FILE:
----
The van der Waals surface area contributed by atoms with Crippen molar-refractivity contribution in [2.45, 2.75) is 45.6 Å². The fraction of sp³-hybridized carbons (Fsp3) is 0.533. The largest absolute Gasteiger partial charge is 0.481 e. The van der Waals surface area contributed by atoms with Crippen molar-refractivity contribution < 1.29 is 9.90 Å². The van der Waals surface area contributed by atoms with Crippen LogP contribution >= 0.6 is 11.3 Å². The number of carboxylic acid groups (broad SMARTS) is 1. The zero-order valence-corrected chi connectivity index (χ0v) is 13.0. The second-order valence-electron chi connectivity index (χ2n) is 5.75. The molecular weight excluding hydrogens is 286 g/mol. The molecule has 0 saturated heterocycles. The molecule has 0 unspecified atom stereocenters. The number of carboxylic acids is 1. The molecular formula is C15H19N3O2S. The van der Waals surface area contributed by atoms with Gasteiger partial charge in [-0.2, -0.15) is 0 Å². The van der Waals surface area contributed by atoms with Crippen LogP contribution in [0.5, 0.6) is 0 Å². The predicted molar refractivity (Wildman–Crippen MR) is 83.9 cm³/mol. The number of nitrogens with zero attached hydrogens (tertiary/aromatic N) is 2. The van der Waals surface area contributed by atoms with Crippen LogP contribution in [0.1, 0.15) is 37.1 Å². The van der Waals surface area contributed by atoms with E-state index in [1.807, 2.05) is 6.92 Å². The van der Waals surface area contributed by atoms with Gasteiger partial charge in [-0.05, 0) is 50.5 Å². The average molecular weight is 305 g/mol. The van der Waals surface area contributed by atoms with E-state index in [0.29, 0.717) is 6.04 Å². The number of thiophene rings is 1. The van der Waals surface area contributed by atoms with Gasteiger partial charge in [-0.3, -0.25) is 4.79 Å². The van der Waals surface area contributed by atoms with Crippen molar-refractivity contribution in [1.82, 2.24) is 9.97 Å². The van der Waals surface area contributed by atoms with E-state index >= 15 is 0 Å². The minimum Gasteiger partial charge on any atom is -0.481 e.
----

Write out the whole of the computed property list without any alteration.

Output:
The van der Waals surface area contributed by atoms with Crippen molar-refractivity contribution in [2.45, 2.75) is 45.6 Å². The fraction of sp³-hybridized carbons (Fsp3) is 0.533. The largest absolute Gasteiger partial charge is 0.481 e. The van der Waals surface area contributed by atoms with Crippen molar-refractivity contribution < 1.29 is 9.90 Å². The van der Waals surface area contributed by atoms with Crippen LogP contribution >= 0.6 is 11.3 Å². The number of carboxylic acid groups (broad SMARTS) is 1. The zero-order valence-corrected chi connectivity index (χ0v) is 13.0. The second-order valence-electron chi connectivity index (χ2n) is 5.75. The molecular weight excluding hydrogens is 286 g/mol. The molecule has 0 saturated heterocycles. The molecule has 0 unspecified atom stereocenters. The number of carboxylic acids is 1. The molecular formula is C15H19N3O2S. The van der Waals surface area contributed by atoms with Gasteiger partial charge in [-0.2, -0.15) is 0 Å². The van der Waals surface area contributed by atoms with Crippen LogP contribution in [0.5, 0.6) is 0 Å². The predicted molar refractivity (Wildman–Crippen MR) is 83.9 cm³/mol. The number of nitrogens with zero attached hydrogens (tertiary/aromatic N) is 2. The van der Waals surface area contributed by atoms with Crippen LogP contribution in [0.1, 0.15) is 37.1 Å². The van der Waals surface area contributed by atoms with E-state index in [1.807, 2.05) is 6.92 Å². The van der Waals surface area contributed by atoms with Gasteiger partial charge in [-0.05, 0) is 50.5 Å². The average molecular weight is 305 g/mol. The van der Waals surface area contributed by atoms with E-state index in [0.29, 0.717) is 6.04 Å². The number of thiophene rings is 1. The van der Waals surface area contributed by atoms with Gasteiger partial charge in [-0.3, -0.25) is 4.79 Å². The van der Waals surface area contributed by atoms with Crippen molar-refractivity contribution in [1.82, 2.24) is 9.97 Å². The van der Waals surface area contributed by atoms with E-state index >= 15 is 0 Å². The minimum Gasteiger partial charge on any atom is -0.481 e.